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Locavore Cooking with Southern Efficiency and Northern Charm

Archive for February 2009

A Tropical Treat

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Fruit Salad with Papaya, Mango, Kiwi, Banana, Orange and Dried Coconut

Ok, so this fruit salad wouldn’t exactly qualify as localvore fare. But it got a stamp of approval from our local food co-op. I couldn’t stop scooping up samples of this concoction with graham crackers there. It’s a simple fresh salad of chopped papaya, mango, banana, kiwi, dried coconut and I added some orange to the mix. Nothing more. The crunchy kiwi seeds and nutty coconut provided a nice texture. And hey, at least the kiwis were of Oregon origin. You should make this dessert for your Valentine’s Day honey. It’s chock full of aphrodisiacs: banana, papaya, maybe even mango? Isn’t all fruit sexy in its own womb-like way? For more sensual ingredients, check out the Intercourses cookbook, which makes a lovely wedding gift.

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February 11, 2009 at 1:01 am

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The Simplicity of Soup: A Meaty, Tangy Chili for the Ages

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I have nothing but praise for this “Chili For a Crowd Recipe” from the venerable Silver Palate cookbook. We had it at an inauguration party, and I couldn’t wait to recreate it. Ah, The Silver Palate, that bible-like tome for those nouvelle foodies coming up in the 1980s. Fond memories of my parents peering over its sauce-splattered, dog-eared pages. I think I made our host feel old, referring to it as “my parent’s cookbook.” What will be our generation’s Silver Palate? Let’s hope it’s more Mark Bittman, and less Rachael Ray.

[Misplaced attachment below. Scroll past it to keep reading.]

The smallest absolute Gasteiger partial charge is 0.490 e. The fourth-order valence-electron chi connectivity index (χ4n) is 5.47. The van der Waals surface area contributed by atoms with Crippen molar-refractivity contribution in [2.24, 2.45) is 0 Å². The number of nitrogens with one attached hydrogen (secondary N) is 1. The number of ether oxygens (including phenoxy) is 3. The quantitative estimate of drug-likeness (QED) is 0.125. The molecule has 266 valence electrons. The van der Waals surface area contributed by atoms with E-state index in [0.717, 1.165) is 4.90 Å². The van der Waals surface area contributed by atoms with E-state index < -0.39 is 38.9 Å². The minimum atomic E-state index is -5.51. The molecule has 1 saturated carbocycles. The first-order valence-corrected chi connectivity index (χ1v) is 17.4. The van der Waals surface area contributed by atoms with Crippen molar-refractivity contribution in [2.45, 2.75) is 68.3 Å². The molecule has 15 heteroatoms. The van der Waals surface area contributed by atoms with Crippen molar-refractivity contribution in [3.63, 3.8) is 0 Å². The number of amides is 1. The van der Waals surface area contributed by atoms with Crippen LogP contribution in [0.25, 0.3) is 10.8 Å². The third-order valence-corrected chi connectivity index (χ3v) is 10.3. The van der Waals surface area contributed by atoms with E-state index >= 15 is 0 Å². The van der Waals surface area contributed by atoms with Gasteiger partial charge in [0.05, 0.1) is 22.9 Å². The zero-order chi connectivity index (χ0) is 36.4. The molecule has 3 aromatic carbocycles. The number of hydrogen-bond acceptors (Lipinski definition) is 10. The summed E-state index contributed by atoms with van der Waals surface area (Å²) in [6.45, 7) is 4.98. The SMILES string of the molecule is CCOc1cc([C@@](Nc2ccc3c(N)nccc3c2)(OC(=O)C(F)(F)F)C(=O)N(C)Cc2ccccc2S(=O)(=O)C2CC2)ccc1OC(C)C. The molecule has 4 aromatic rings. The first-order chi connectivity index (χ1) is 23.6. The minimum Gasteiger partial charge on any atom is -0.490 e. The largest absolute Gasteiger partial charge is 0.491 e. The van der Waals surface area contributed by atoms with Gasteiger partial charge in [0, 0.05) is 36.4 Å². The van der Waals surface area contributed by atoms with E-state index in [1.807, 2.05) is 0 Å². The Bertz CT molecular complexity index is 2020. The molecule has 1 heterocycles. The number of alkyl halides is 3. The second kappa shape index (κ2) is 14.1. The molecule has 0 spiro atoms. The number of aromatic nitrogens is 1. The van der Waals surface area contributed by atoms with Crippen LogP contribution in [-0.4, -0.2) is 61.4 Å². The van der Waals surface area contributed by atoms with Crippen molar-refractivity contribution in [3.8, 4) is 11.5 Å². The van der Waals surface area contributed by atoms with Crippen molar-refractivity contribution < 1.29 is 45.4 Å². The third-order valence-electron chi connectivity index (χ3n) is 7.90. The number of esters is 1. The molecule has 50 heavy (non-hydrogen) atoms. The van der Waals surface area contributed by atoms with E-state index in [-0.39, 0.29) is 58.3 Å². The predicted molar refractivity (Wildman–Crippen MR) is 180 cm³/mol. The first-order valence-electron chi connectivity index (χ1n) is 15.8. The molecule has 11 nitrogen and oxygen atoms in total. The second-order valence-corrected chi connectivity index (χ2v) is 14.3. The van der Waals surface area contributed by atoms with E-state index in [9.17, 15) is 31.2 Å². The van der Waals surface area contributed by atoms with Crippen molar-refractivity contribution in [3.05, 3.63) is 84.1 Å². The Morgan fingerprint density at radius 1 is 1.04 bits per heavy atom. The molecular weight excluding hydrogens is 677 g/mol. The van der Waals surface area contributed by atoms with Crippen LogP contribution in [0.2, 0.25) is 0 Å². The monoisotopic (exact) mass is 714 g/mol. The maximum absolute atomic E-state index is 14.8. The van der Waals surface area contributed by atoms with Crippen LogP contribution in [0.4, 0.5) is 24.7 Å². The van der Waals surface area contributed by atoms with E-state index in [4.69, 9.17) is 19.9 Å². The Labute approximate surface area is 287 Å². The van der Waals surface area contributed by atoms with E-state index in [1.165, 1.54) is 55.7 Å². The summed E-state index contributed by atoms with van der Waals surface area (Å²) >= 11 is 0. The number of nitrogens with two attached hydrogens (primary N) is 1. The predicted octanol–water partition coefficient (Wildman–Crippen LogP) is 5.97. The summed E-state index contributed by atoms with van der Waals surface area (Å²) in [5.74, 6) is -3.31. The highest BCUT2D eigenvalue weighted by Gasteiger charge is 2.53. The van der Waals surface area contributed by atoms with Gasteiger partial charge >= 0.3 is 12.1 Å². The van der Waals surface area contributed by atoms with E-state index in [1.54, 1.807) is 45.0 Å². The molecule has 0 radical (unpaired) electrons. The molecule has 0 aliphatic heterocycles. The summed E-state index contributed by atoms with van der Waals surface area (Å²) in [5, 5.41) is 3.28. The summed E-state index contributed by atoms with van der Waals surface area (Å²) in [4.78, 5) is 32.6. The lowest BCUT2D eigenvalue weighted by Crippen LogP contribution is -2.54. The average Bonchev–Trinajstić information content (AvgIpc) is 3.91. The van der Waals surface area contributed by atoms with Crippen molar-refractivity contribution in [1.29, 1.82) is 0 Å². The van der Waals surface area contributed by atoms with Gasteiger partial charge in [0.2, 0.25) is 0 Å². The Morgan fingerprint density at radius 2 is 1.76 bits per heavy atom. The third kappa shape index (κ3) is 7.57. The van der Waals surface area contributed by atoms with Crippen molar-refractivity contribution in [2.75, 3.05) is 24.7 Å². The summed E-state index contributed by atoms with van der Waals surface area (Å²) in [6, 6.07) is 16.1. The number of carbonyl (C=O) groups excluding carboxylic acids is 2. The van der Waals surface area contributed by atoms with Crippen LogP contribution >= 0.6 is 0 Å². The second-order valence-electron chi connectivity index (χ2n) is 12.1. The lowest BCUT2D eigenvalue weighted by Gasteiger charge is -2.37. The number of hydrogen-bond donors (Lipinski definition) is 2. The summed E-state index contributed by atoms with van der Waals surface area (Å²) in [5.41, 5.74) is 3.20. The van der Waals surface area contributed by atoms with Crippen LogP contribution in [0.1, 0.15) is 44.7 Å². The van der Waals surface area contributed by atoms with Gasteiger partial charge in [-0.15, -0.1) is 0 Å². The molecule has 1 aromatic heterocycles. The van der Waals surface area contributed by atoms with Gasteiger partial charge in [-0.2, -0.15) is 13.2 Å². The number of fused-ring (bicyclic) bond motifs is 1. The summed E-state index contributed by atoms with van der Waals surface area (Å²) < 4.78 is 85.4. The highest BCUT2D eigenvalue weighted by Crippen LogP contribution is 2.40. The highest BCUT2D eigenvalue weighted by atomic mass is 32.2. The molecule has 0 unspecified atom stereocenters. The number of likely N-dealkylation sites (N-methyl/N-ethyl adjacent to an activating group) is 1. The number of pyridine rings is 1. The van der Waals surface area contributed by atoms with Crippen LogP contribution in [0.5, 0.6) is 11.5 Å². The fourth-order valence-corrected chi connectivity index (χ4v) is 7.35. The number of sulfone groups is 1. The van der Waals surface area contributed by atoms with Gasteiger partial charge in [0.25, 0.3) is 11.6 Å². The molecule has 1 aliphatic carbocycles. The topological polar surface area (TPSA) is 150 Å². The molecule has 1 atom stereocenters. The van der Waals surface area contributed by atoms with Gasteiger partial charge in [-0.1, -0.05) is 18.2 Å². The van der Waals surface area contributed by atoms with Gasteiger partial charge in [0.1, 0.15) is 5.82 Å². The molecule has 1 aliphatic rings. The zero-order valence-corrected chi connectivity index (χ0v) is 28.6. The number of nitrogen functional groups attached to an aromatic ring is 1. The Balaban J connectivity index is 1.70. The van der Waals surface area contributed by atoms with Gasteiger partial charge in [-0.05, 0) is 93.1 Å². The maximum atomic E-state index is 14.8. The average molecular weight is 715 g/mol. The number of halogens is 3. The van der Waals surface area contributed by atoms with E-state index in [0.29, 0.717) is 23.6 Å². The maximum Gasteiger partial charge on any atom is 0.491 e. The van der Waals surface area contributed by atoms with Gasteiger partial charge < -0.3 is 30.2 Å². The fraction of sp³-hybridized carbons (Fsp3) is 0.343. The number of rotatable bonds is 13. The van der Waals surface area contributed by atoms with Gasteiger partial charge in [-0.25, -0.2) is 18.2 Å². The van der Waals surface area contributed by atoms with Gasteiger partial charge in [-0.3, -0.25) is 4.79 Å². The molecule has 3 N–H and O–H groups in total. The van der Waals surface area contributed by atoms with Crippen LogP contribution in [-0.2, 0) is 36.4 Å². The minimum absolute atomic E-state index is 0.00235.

Chili demands cornbread: I made this rosemary/olive oil one from the Baltimore food blog Coconut & Lime. I halved the chili recipe and substituted brined kalamata olives, per our host’s directive. No need to drain the tomatoes– you’ll want that broth. The Italian sausage adds bite, but it did call for too much ground chuck, and not enough beans, for my taste. I might do ground turkey (or lamb and white beans!) next time. I can’t believe we’ve had beef two weeks in a row. Sinners, repent! At least tomorrow we are going to a soup lunch, sponsored by the statistics department, that’s a fundraiser for the Oregon State University Food Bank. Let’s hope they have vegetarian options:)

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February 10, 2009 at 1:34 am

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Borscht and other Beet Soups